The Intercontinental Exchange (ICE) has warned the European Union that its proposal to cap gas prices would raise the likelihood of price increases to the limit, Reuters reported, citing a related document.
The European Commission last month proposed a cap that would take effect if the first-month TTF price exceeds €275 per megawatt hour for two weeks and is €58 higher than the 10-day benchmark price for liquefied natural gas.
In a memo sent to the Commission, the Intercontinental Exchange (ICE), where TTF is traded, said the proposal could actually lead to higher prices, even though it is designed to protect EU economies from gas price hikes.
The memo, seen by Reuters, says liquidity providers are likely to buy short positions and stop selling TTF gas futures if prices rise even relatively close to the cap level to hedge against the risk of holding those positions if the cap is activated. The resulting shortage of sellers in the TTF market will cause prices to rise.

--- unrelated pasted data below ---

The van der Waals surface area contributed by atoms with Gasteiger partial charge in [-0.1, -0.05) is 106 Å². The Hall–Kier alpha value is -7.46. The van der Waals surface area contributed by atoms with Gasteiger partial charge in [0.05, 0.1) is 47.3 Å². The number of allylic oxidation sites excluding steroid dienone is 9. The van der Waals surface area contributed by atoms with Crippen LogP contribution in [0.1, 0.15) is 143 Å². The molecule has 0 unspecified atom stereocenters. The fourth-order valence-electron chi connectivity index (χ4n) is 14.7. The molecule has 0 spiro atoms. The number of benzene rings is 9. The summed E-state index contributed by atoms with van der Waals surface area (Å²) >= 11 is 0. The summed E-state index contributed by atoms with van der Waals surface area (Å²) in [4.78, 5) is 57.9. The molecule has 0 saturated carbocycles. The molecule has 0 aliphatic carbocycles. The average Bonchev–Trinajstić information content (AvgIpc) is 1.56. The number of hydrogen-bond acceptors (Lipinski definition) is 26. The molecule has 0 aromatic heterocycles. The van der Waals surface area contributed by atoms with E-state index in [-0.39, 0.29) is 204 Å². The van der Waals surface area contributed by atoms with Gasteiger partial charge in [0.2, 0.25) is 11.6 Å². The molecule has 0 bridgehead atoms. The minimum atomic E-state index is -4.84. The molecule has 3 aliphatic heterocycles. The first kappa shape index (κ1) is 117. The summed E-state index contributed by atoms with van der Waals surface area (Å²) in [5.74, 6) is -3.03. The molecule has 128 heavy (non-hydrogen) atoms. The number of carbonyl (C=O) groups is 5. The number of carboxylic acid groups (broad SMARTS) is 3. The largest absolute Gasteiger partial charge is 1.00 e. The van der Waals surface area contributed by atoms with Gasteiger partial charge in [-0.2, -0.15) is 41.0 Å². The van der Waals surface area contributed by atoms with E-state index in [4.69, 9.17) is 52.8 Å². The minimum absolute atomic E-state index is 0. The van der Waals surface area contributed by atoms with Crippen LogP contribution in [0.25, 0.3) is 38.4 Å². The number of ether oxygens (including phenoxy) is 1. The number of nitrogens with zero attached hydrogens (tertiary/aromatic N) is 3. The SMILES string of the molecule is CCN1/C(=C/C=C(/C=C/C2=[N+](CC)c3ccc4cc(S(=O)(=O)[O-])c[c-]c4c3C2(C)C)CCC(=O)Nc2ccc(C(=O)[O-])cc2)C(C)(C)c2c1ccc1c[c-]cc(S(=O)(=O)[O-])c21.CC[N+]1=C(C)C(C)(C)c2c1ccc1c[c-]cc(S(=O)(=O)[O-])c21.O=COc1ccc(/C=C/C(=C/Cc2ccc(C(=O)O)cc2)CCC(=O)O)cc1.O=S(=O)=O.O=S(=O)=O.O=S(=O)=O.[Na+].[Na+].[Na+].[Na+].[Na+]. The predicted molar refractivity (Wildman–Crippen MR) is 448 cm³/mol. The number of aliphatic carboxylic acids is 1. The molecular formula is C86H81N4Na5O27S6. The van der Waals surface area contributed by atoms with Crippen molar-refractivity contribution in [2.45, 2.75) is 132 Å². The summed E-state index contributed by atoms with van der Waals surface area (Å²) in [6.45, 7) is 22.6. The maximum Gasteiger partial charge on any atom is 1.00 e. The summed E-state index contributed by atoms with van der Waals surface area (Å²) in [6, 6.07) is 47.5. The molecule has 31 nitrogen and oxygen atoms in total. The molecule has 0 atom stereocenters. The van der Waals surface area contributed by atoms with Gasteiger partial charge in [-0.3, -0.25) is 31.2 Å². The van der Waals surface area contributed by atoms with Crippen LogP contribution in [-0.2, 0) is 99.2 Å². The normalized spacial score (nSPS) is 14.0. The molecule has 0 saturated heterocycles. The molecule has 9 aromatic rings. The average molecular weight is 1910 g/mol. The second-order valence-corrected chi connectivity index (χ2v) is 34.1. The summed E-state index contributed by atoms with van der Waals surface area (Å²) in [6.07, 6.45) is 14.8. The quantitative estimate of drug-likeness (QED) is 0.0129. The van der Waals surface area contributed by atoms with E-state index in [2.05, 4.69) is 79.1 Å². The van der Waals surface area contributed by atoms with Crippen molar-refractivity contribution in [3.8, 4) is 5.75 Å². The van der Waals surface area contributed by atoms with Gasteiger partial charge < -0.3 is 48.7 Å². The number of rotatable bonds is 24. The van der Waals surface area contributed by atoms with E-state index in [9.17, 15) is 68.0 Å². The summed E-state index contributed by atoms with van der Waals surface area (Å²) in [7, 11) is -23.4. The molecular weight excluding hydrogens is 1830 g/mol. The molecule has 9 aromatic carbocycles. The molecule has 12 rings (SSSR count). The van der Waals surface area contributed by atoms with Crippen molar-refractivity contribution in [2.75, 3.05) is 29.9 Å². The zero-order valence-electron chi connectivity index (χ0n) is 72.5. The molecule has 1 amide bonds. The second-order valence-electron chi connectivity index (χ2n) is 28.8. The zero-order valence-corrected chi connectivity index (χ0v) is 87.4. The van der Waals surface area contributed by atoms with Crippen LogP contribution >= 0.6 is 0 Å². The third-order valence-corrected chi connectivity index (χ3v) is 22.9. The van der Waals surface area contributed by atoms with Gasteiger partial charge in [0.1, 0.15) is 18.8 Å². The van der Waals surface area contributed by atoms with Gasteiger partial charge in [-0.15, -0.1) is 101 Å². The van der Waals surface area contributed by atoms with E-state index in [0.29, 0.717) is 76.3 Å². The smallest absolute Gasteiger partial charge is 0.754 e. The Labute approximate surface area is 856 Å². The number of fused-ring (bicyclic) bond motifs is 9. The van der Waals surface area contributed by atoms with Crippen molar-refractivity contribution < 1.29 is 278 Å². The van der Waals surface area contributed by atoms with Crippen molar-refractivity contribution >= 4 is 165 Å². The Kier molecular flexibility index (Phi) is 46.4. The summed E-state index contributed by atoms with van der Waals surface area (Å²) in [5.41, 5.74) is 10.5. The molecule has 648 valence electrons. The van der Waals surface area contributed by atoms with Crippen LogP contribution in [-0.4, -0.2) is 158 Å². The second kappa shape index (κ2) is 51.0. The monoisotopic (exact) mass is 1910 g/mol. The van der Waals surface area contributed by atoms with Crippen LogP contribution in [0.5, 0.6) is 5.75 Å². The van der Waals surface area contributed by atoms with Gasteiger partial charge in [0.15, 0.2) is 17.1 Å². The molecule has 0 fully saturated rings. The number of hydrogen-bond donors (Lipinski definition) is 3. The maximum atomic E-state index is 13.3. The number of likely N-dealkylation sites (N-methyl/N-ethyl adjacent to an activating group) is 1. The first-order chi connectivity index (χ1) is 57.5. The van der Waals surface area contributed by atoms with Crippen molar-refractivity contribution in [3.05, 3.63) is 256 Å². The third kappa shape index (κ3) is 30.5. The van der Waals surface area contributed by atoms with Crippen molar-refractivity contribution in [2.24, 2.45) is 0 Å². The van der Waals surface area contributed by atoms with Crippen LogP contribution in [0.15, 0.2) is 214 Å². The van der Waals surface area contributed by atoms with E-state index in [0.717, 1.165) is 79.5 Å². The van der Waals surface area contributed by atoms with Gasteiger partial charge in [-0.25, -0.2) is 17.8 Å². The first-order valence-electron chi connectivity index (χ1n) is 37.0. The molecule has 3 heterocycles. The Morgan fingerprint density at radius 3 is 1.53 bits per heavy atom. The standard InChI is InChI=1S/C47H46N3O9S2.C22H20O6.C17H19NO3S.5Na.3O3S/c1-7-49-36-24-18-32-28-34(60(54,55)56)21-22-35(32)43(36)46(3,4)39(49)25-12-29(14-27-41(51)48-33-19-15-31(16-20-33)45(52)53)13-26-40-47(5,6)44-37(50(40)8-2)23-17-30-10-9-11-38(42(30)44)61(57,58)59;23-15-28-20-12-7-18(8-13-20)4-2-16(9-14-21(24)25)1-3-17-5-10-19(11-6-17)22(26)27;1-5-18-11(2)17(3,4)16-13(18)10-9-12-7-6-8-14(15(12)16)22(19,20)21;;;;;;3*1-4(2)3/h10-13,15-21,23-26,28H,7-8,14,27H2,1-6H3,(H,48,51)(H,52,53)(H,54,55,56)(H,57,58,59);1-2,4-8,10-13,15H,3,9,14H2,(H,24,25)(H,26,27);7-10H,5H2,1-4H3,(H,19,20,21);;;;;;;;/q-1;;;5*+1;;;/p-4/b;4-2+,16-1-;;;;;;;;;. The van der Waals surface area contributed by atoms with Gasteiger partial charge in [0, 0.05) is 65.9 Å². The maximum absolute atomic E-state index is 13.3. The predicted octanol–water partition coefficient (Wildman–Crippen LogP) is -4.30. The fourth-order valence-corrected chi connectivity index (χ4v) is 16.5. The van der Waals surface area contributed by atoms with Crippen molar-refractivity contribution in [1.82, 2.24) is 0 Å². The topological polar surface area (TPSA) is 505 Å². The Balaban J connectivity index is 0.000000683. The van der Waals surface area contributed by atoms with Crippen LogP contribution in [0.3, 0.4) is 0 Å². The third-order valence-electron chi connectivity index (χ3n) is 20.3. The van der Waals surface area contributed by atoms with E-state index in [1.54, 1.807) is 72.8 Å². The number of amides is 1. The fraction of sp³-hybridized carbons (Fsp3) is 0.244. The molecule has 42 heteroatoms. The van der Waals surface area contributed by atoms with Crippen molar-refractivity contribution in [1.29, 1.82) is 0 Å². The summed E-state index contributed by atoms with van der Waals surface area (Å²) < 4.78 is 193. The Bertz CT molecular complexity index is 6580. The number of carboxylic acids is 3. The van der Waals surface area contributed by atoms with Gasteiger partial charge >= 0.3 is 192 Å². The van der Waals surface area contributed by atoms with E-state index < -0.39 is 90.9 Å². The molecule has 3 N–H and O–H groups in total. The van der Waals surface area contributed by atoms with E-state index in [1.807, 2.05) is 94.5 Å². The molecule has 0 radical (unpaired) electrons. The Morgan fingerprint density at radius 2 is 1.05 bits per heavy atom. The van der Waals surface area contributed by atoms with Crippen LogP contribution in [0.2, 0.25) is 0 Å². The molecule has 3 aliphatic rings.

The European Commission declined to comment on the memo.
European Commissioner for Energy Kadri Simson held a video call with representatives of energy exchanges to discuss the restriction after the Association of European Energy Exchanges warned last week of possible negative consequences.
The safeguards include that the Commission can immediately suspend the price cap if it causes negative consequences, including risks to financial stability or gas flows within Europe.
The TTF is the most liquid gas futures market in Europe, attracting a wide range of gas suppliers, wholesalers and speculators.
EU countries are negotiating a planned restriction, but remain divided on the issue. Some EU diplomats are skeptical that a deal will be reached at a Dec. 13 meeting of energy ministers.
ICE warned that the EU proposal could also lead to an 80 percent increase in the security deposits that gas market participants must pay to guarantee their deals in the event of a default.